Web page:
So, then, we’ve got (mostly) magicless Skyrim. How does that play out? It’s surprisingly decent, actually, though with the sort of hitches and bumps we’ve come to expect from “Eurojank” games like ELEX, Lords of the Fallen and so on. Highlights include the combat, which manages to have a little more impact than it would in games where a healing spell would cure any ills after the fight is over; here you have to wait a couple minutes for your healing potions to kick in, which renders them less valuable in battle. That’s a step in the right direction if you want to make fights feel like they’ve got high stakes.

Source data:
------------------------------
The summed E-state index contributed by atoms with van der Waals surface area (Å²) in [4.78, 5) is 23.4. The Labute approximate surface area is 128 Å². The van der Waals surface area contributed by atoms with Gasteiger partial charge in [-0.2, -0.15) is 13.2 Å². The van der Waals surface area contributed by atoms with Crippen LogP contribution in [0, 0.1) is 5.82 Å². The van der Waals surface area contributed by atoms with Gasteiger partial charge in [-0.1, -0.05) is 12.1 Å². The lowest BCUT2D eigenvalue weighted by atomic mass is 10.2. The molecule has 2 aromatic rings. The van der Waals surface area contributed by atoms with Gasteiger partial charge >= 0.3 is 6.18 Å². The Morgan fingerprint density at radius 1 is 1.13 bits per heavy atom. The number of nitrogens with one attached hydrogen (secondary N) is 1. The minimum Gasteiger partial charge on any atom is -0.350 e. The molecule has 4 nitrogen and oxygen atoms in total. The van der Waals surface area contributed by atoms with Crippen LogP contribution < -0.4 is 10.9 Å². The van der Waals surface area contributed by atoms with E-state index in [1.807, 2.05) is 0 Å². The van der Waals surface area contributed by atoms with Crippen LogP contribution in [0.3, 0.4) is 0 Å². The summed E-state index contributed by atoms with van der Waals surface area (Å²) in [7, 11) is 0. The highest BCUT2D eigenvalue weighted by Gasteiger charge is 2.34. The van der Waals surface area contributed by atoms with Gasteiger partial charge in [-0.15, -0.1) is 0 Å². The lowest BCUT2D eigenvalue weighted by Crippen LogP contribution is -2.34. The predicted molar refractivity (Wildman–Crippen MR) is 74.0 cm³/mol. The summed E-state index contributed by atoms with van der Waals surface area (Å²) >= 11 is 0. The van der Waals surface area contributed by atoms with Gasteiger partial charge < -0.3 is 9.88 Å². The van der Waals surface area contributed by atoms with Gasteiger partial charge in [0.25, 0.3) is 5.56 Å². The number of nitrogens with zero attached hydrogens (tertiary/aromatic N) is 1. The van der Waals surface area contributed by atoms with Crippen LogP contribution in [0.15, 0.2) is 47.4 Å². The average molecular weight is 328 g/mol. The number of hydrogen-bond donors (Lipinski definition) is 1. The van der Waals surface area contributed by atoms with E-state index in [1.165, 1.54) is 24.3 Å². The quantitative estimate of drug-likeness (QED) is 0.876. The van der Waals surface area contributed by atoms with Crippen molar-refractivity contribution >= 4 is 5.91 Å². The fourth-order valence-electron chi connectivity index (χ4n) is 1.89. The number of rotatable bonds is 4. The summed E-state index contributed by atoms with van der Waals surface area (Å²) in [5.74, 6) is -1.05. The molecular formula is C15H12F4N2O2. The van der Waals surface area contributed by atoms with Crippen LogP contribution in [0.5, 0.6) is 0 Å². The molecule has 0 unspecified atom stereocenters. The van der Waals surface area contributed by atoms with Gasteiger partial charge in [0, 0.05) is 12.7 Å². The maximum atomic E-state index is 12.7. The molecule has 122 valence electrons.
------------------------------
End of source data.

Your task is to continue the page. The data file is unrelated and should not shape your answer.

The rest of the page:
Battles are somewhat reminiscent of those seen in For Honor where you’re attacking from different angles to try and bypass your opponent’s guard; as Henry becomes more powerful he becomes capable of performing increasingly impressive combos to help spice things up, which is a nice touch, but combat never stops feeling a little awkward and goofy. In particular, if you’re using a mouse, you’ll need to learn to keep an unusually light touch on the controls if you want to strike with any sort of precision. Really, the best part of combat in Kingdom Come in my eyes is a fairly minor touch that Souls-style games could take a nod from: as you take damage, you lose not only health but maximum stamina. This represents battle fatigue in a more interesting way than systems where combatants can keep fighting at full power until they suddenly drop dead.